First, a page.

For like themselves, Kenny Dalglish's new pragmatic Newcastle can be considered among the five, at most six, teams who can win the championship. After a week which also saw Chelsea lose at home to Arsenal and take only a point from Manchester United when three seemed theirs, this was a mighty victory rendered all the more important given the stumbles of others near the top of the table.
The decisive moment came courtesy of Gustavo Poyet, who had hitherto shot or headed wide a variety of half-chances that came his way. Then, finally, the Uruguayan rose to meet unchallenged Dennis Wise's hanging, outswinging corner from the right and head powerfully through the Newcastle defence and into the net.
Perhaps Chelsea have what it takes after all. In the first half hour, they struggled to assert themselves against a side playing canny Kenny's old Liverpool keep-ball away game but persistence paid. "These are the victories that please you most," said Ruud Gullit. "Normally Chelsea wouldn't win these matches in the past."
It was hard on visiting goalkeeper Shay Given, who had turned aside all that a Chelsea below their fluent best but still potent enough could throw at him. As Chelsea improved so did an eventually entertaining match in which an ordered, composed Newcastle suggested initially that they would take some reward but were ultimately short of finishing power.
Gullit had shuffled his pack once again, resting Dan Petrescu, dropping Mark Hughes and pairing Tore Andre Flo with Gianfranco Zola. He also departed from usual tactics by playing a back four as a counter to Newcastle's 3-5-2. The visitors were without Faustino Asprilla, victim of a stomach bug but likely to be fit for the Champions' League match against Dynamo Kiev on Wednesday. Robert Lee was also missing with a hamstring injury.
Initially it backfired on the Chelsea coach. If Gullit's aim was to outnumber Newcastle in the centre of midfield, the plan was at first ineffective, due in no small measure to John Barnes, who passed the ball neatly, accurately and swiftly to stop Chelsea building any early momentum. His industry and ingenuity, indeed, should have been rewarded with Newcastle taking an early lead.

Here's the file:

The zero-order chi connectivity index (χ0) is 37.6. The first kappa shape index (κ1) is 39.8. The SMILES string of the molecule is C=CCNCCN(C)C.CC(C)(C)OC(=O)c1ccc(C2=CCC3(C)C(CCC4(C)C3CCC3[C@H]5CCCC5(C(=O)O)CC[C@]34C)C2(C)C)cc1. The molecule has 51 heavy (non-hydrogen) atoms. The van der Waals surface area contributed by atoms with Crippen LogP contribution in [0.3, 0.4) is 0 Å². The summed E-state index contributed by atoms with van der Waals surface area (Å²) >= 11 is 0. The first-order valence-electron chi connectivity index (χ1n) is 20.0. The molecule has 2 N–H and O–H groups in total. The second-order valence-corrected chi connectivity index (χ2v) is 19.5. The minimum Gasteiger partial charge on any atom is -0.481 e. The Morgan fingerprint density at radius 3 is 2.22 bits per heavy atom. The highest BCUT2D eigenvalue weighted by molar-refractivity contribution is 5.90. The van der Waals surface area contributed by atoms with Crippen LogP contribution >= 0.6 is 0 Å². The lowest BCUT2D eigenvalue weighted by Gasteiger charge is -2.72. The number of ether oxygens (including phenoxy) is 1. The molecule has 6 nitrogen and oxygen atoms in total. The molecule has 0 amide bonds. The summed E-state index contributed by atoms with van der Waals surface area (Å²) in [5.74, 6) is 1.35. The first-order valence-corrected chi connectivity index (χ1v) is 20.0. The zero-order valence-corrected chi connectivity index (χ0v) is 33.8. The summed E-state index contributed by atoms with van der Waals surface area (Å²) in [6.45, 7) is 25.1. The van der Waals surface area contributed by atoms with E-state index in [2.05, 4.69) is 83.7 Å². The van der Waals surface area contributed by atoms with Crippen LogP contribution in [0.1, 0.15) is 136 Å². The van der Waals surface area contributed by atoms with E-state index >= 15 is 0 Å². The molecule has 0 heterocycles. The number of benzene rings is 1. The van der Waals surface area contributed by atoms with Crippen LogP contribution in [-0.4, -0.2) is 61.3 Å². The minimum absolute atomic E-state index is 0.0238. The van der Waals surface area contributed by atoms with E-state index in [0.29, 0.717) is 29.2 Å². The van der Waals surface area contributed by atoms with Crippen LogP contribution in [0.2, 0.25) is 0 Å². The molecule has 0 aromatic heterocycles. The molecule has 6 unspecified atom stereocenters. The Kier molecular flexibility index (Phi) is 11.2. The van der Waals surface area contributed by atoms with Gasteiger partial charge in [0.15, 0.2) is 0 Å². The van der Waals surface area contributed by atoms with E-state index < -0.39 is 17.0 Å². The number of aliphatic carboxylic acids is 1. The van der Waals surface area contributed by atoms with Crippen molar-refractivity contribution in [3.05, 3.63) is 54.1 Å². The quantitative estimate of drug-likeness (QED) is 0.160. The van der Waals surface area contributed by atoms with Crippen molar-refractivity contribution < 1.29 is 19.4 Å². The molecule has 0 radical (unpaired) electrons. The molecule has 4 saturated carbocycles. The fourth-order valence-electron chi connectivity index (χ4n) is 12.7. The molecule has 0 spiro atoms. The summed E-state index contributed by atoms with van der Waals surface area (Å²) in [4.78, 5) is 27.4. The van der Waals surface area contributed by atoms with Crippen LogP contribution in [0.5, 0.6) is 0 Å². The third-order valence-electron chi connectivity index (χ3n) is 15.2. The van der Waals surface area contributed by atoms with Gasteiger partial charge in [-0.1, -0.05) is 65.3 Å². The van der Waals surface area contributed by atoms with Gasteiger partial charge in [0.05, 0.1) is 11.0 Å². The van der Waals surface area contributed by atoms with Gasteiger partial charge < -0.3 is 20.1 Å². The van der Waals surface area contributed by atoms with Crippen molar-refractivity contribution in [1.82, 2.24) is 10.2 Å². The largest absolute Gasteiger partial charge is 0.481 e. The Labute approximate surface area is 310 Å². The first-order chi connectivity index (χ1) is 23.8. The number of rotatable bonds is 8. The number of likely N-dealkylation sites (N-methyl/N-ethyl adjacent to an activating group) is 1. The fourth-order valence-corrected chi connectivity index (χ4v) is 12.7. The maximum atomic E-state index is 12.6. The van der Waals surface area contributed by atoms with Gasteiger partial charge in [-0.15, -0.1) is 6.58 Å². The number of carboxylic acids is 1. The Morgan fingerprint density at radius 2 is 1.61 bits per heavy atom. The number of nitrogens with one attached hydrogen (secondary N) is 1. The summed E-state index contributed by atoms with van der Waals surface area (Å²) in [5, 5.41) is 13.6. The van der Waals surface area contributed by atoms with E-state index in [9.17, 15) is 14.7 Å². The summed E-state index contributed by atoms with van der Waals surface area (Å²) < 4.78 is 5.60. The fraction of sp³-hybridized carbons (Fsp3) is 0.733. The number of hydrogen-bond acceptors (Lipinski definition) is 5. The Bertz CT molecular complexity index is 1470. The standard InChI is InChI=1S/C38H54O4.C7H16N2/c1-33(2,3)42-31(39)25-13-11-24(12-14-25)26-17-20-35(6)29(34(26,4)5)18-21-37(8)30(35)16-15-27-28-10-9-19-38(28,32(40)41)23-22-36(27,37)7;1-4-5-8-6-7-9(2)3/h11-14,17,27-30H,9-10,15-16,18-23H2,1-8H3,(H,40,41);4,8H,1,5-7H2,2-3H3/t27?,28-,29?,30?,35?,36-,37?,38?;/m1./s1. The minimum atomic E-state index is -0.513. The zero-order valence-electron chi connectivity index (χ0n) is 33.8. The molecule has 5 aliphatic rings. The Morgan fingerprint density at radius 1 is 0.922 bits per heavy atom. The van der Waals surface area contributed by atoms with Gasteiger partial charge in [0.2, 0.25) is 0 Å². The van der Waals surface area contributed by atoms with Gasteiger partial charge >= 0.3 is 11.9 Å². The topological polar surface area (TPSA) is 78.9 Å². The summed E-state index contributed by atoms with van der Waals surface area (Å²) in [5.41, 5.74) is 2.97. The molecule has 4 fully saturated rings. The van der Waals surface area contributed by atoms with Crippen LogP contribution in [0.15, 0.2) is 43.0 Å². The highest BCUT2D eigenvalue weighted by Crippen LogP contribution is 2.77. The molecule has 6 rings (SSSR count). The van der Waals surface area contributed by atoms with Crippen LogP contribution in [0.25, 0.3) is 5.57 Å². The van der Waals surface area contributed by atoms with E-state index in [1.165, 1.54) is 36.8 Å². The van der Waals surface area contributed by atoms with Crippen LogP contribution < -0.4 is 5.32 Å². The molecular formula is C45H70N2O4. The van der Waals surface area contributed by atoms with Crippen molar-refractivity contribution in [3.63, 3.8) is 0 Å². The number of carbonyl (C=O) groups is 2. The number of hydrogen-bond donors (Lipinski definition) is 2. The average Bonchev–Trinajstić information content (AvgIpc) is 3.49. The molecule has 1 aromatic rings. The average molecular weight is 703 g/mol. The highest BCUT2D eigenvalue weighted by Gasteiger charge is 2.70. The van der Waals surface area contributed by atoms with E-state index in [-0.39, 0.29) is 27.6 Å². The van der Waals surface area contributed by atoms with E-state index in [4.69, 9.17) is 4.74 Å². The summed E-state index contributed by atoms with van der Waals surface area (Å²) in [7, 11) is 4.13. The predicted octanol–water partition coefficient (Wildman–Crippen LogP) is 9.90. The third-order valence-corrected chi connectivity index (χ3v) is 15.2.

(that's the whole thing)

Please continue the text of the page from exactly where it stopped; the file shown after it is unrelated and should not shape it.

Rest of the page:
Jon Dahl Tomasson drew a fingertip save from Ed de Goey with a low left- footed drive and, soon after, came an even better chance. David Batty and John Beresford swopped passes on the left, causing Paul Hughes to commit himself, and from Beresford's cross an unmarked Tomasson glanced a header wide.
Gullit quickly dragged Hughes off, to be replaced by Frank Sinclair, and Chelsea seemed finally stung into action by the coach's displeasure. At last they troubled a hitherto dominant Newcastle defence in which Alessandro Pistone had been ruggedly assured and the Stamford Bridge crowd responded. It was the start of the mood change that was ultimately to bear fruit.
Given, though, showed himself to be in great form. He flung himself twice to his right to turn aside long-range shots from Roberto Di Matteo and Zola, though he was more fortunate when Flo's sidefoot, from Zola's pass, dribbled just wide. Cleverly, Given then forced Zola wide after Wise had sent him clear.
That the balance had changed was due to Chelsea pressing more vigorously to deny Newcastle time and space to pass, a message Gullit reinforced at half- time. Still, Newcastle had chances on the break, and an Ian Rush of several years ago might have taken one of them.
First Rush, 36 next month, laid off a low cross from Tomasson to Warren Barton, whose shot was blocked, when he might once have turned and shot, then he allowed Frank Leboeuf to intervene when Tomasson's through ball looked to have sent him clear. They were never to come as close again and Chelsea grabbed the goal they deserved.
The only surprise was that it came not from Zola, but Poyet, whose overhead shot and two low drives, as well as another header, had all failed to find the target. But Chelsea now have a variety of sources that make them major players in the mini-league developing at the top.Reuse content